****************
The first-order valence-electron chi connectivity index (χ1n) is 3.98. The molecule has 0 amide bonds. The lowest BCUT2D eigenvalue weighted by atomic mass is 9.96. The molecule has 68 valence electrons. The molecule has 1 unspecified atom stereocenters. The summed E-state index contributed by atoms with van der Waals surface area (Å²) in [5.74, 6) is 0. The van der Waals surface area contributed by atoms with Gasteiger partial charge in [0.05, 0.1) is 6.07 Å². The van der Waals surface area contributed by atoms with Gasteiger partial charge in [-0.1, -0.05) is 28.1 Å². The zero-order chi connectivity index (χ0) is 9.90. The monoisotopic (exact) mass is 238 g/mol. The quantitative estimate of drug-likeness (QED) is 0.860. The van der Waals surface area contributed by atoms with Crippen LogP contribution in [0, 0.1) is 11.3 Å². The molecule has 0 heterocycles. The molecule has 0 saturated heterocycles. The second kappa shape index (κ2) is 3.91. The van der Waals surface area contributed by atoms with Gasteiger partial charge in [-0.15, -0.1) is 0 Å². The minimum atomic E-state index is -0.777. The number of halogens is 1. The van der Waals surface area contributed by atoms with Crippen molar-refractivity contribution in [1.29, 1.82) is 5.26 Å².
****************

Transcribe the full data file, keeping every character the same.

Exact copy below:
The first-order valence-electron chi connectivity index (χ1n) is 3.98. The molecule has 0 amide bonds. The lowest BCUT2D eigenvalue weighted by atomic mass is 9.96. The molecule has 68 valence electrons. The molecule has 1 unspecified atom stereocenters. The summed E-state index contributed by atoms with van der Waals surface area (Å²) in [5.74, 6) is 0. The van der Waals surface area contributed by atoms with Gasteiger partial charge in [0.05, 0.1) is 6.07 Å². The van der Waals surface area contributed by atoms with Gasteiger partial charge in [-0.1, -0.05) is 28.1 Å². The zero-order chi connectivity index (χ0) is 9.90. The monoisotopic (exact) mass is 238 g/mol. The quantitative estimate of drug-likeness (QED) is 0.860. The van der Waals surface area contributed by atoms with Crippen LogP contribution in [0, 0.1) is 11.3 Å². The molecule has 0 heterocycles. The molecule has 0 saturated heterocycles. The second kappa shape index (κ2) is 3.91. The van der Waals surface area contributed by atoms with Gasteiger partial charge in [-0.15, -0.1) is 0 Å². The minimum atomic E-state index is -0.777. The number of halogens is 1. The van der Waals surface area contributed by atoms with Crippen molar-refractivity contribution in [1.29, 1.82) is 5.26 Å².